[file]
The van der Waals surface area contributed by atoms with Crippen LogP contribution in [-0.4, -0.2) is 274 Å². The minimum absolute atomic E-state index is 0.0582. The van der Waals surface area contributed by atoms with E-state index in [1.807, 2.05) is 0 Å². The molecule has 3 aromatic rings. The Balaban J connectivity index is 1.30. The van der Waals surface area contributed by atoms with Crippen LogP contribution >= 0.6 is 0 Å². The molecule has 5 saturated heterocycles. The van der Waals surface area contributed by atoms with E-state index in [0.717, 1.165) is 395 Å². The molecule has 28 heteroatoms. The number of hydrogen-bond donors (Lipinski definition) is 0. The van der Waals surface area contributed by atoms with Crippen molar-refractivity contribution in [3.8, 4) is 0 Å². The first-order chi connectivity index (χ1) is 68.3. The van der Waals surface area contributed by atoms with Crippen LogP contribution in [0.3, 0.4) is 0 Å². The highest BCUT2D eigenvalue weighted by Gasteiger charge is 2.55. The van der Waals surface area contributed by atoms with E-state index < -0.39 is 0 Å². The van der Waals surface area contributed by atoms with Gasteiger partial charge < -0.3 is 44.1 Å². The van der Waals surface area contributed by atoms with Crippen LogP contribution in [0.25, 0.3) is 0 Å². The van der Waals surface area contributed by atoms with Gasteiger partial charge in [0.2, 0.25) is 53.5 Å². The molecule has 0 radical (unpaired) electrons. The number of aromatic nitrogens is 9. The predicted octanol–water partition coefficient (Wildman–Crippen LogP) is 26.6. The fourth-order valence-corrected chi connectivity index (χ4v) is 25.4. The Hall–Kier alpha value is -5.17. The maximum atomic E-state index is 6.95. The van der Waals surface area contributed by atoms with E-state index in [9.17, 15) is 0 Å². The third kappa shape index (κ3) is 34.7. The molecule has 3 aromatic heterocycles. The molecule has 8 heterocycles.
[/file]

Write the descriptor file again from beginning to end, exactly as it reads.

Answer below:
The van der Waals surface area contributed by atoms with Crippen LogP contribution in [-0.4, -0.2) is 274 Å². The minimum absolute atomic E-state index is 0.0582. The van der Waals surface area contributed by atoms with E-state index in [1.807, 2.05) is 0 Å². The molecule has 3 aromatic rings. The Balaban J connectivity index is 1.30. The van der Waals surface area contributed by atoms with Crippen LogP contribution >= 0.6 is 0 Å². The molecule has 5 saturated heterocycles. The van der Waals surface area contributed by atoms with E-state index in [0.717, 1.165) is 395 Å². The molecule has 28 heteroatoms. The number of hydrogen-bond donors (Lipinski definition) is 0. The van der Waals surface area contributed by atoms with Crippen molar-refractivity contribution in [3.8, 4) is 0 Å². The first-order chi connectivity index (χ1) is 68.3. The van der Waals surface area contributed by atoms with Crippen LogP contribution in [0.3, 0.4) is 0 Å². The highest BCUT2D eigenvalue weighted by Gasteiger charge is 2.55. The van der Waals surface area contributed by atoms with E-state index < -0.39 is 0 Å². The van der Waals surface area contributed by atoms with Gasteiger partial charge < -0.3 is 44.1 Å². The van der Waals surface area contributed by atoms with Crippen LogP contribution in [0.25, 0.3) is 0 Å². The van der Waals surface area contributed by atoms with Gasteiger partial charge in [0.2, 0.25) is 53.5 Å². The molecule has 0 radical (unpaired) electrons. The number of aromatic nitrogens is 9. The predicted octanol–water partition coefficient (Wildman–Crippen LogP) is 26.6. The fourth-order valence-corrected chi connectivity index (χ4v) is 25.4. The Hall–Kier alpha value is -5.17. The maximum atomic E-state index is 6.95. The van der Waals surface area contributed by atoms with E-state index in [9.17, 15) is 0 Å². The third kappa shape index (κ3) is 34.7. The molecule has 3 aromatic heterocycles. The molecule has 8 heterocycles.